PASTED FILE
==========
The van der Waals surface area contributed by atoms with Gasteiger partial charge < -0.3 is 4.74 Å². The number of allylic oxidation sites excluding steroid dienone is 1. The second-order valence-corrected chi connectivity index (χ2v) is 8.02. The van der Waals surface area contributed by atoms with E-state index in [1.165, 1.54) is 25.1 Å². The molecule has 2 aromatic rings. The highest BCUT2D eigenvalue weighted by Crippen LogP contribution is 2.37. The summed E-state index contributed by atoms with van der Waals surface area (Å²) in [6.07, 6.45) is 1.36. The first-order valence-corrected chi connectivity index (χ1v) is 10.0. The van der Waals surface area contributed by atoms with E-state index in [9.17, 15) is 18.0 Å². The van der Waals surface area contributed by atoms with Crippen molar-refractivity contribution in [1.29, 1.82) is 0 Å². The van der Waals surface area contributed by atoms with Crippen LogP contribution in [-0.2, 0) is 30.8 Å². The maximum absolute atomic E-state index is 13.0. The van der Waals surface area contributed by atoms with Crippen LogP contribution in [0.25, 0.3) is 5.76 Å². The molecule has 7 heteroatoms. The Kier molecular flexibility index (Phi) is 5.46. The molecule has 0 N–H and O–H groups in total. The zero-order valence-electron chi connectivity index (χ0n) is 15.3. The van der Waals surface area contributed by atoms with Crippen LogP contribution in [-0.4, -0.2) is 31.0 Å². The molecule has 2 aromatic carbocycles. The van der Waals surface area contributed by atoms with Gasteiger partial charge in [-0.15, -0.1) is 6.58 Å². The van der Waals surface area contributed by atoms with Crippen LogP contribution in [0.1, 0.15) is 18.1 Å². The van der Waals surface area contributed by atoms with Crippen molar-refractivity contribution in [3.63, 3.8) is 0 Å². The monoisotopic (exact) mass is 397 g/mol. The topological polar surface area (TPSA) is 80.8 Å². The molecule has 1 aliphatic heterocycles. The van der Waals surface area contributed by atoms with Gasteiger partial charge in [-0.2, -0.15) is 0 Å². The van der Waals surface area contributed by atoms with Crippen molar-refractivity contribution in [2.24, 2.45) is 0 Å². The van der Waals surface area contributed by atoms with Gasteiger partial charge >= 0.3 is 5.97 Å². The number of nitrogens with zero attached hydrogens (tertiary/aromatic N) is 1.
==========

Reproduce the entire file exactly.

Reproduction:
The van der Waals surface area contributed by atoms with Gasteiger partial charge < -0.3 is 4.74 Å². The number of allylic oxidation sites excluding steroid dienone is 1. The second-order valence-corrected chi connectivity index (χ2v) is 8.02. The van der Waals surface area contributed by atoms with E-state index in [1.165, 1.54) is 25.1 Å². The molecule has 2 aromatic rings. The highest BCUT2D eigenvalue weighted by Crippen LogP contribution is 2.37. The summed E-state index contributed by atoms with van der Waals surface area (Å²) in [6.07, 6.45) is 1.36. The first-order valence-corrected chi connectivity index (χ1v) is 10.0. The van der Waals surface area contributed by atoms with E-state index in [9.17, 15) is 18.0 Å². The van der Waals surface area contributed by atoms with Crippen molar-refractivity contribution in [1.29, 1.82) is 0 Å². The van der Waals surface area contributed by atoms with Crippen LogP contribution in [-0.2, 0) is 30.8 Å². The maximum absolute atomic E-state index is 13.0. The van der Waals surface area contributed by atoms with Crippen LogP contribution in [0.25, 0.3) is 5.76 Å². The molecule has 7 heteroatoms. The Kier molecular flexibility index (Phi) is 5.46. The molecule has 0 N–H and O–H groups in total. The zero-order valence-electron chi connectivity index (χ0n) is 15.3. The van der Waals surface area contributed by atoms with Crippen LogP contribution in [-0.4, -0.2) is 31.0 Å². The molecule has 2 aromatic carbocycles. The van der Waals surface area contributed by atoms with Gasteiger partial charge in [-0.15, -0.1) is 6.58 Å². The van der Waals surface area contributed by atoms with Crippen LogP contribution in [0.1, 0.15) is 18.1 Å². The van der Waals surface area contributed by atoms with Crippen molar-refractivity contribution in [3.63, 3.8) is 0 Å². The monoisotopic (exact) mass is 397 g/mol. The topological polar surface area (TPSA) is 80.8 Å². The molecule has 1 aliphatic heterocycles. The van der Waals surface area contributed by atoms with Gasteiger partial charge in [-0.2, -0.15) is 0 Å². The van der Waals surface area contributed by atoms with Crippen molar-refractivity contribution in [2.24, 2.45) is 0 Å². The van der Waals surface area contributed by atoms with Gasteiger partial charge >= 0.3 is 5.97 Å². The number of nitrogens with zero attached hydrogens (tertiary/aromatic N) is 1.